Title: Dead Cold (a.k.a A Fatal Grace in the US)
Author: Louise Penny
Publisher: Headline 
In a small village about an hour and a half’s drive east of Montreal a woman who is universally despised is murdered while watching a curling match. Chief Inspector Armand Gamache and his colleagues from the Surete du Quebec descend on the village to determine who, among the many with strong motive, committed the crime.
Dead Cold is the second book in a series featuring Armand Gamache. I knew very early on in my reading that it wasn’t the first book in the series because every three or four pages cryptic (and some not -so-cryptic) references are made to the events which clearly took place in a previous book. It should have come with a giant warning sticker that said do not read this until you have read Still Life. There were endless mentions of the fallout on Gamache from the previous case and a whole thread about one of the agents on Gamache’s team who had done something awful in the previous case but none of that made sense to me. I know there are no hard and fast rules about how authors of series should treat prior material but, in my opinion, the constant referrals in Dead Cold to prior events damaged the narrative of this story. I am quite sure that if I’d read the first book my experience of this one would have been entirely different and I don’t think that should ever be the case.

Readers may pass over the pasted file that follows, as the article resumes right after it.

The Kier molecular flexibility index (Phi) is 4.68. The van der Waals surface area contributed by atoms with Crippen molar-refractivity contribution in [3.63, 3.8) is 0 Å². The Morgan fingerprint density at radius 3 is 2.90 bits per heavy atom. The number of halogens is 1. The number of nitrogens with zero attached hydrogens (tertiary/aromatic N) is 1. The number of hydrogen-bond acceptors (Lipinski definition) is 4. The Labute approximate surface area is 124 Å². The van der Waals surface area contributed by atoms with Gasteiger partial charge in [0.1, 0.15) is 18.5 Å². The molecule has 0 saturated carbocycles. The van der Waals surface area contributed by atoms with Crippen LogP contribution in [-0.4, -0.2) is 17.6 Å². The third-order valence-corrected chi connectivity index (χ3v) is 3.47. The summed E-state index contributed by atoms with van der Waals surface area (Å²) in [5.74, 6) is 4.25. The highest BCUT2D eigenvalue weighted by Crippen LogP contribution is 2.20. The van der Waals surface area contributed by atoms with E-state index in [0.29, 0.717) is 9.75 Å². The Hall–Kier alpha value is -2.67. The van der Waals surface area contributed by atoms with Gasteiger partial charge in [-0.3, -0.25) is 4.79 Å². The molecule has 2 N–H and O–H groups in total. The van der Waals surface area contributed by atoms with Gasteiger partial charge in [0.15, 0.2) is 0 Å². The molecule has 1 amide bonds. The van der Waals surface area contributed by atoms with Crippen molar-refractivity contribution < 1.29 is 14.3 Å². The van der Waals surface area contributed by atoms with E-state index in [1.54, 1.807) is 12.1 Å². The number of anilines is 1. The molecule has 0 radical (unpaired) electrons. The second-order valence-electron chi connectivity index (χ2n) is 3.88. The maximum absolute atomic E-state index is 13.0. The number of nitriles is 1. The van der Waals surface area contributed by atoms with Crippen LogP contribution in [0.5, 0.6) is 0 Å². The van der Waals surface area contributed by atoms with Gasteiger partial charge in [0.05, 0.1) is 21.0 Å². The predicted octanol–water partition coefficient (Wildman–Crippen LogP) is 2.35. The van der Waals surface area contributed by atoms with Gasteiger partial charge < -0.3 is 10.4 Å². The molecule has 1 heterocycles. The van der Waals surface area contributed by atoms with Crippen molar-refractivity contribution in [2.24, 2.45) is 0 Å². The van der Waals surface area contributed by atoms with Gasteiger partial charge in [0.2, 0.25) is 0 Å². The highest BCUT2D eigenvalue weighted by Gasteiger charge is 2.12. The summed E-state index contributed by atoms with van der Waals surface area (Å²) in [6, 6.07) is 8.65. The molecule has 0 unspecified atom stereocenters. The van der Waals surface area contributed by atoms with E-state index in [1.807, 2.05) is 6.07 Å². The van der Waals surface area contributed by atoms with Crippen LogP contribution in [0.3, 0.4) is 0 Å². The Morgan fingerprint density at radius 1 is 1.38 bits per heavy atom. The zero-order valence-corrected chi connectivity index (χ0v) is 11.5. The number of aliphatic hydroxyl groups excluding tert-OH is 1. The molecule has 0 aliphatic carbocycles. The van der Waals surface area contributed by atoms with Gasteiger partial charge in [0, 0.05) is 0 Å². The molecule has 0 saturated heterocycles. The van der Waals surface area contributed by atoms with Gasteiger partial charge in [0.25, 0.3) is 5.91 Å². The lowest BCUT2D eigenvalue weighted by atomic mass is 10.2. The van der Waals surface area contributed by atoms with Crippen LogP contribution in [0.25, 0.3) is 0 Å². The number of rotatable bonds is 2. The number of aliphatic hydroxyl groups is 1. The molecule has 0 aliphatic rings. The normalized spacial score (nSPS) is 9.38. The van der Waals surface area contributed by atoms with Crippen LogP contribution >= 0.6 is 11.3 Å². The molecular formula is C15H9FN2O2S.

I’ll admit I not only struggled to put aside my annoyance at that but there were parts of the story that made little sense to me so I doubt the rest of my judgement is completely objective. However, I shall proceed. I wanted to like the book as it’s set in one of my favourite parts of the world (Quebec province of Canada) and I did find the setting quite lovely. The mixture of French and English language and culture seemed very natural and much as I remembered it and the depiction of life in a small, close-knit community was perfectly charming. I grew up in a country where it snows for a couple of months a year on the very top of a few large hills so my concept of winter was never particularly strong until I spent the season in Canada one year and Penny has also captured what I will always think of as real winter to perfection.
Armand Gamache is in the tradition of Hercule Poirot and Inspector Morse: a genius in his field with almost supernatural abilities to solve crimes by the powers of his deductive reasoning. Unlike those predecessors he’s less arrogant about it, seems far more likable and has better relationships with those around him. I didn’t find him particularly realistic, perhaps uncharitably I never do believe that kind of character, but I did enjoy watching the puzzle unfold through his eyes. The rest of his team weren’t very memorable, they were too fawning in their adoration of Gamache for that, but some of the villagers (potential suspects all) were well created and interesting characters.
I’m not sure I can go back and start with the first book (as I know so much of the outcome now) but if you’re in the market for a solidly written traditional mystery you could do far worse than Louise Penny although I would strongly recommend you read Still Life before this book.
My rating 2.5/5 (heavily influenced by the ‘seepage factor’ from the previous book)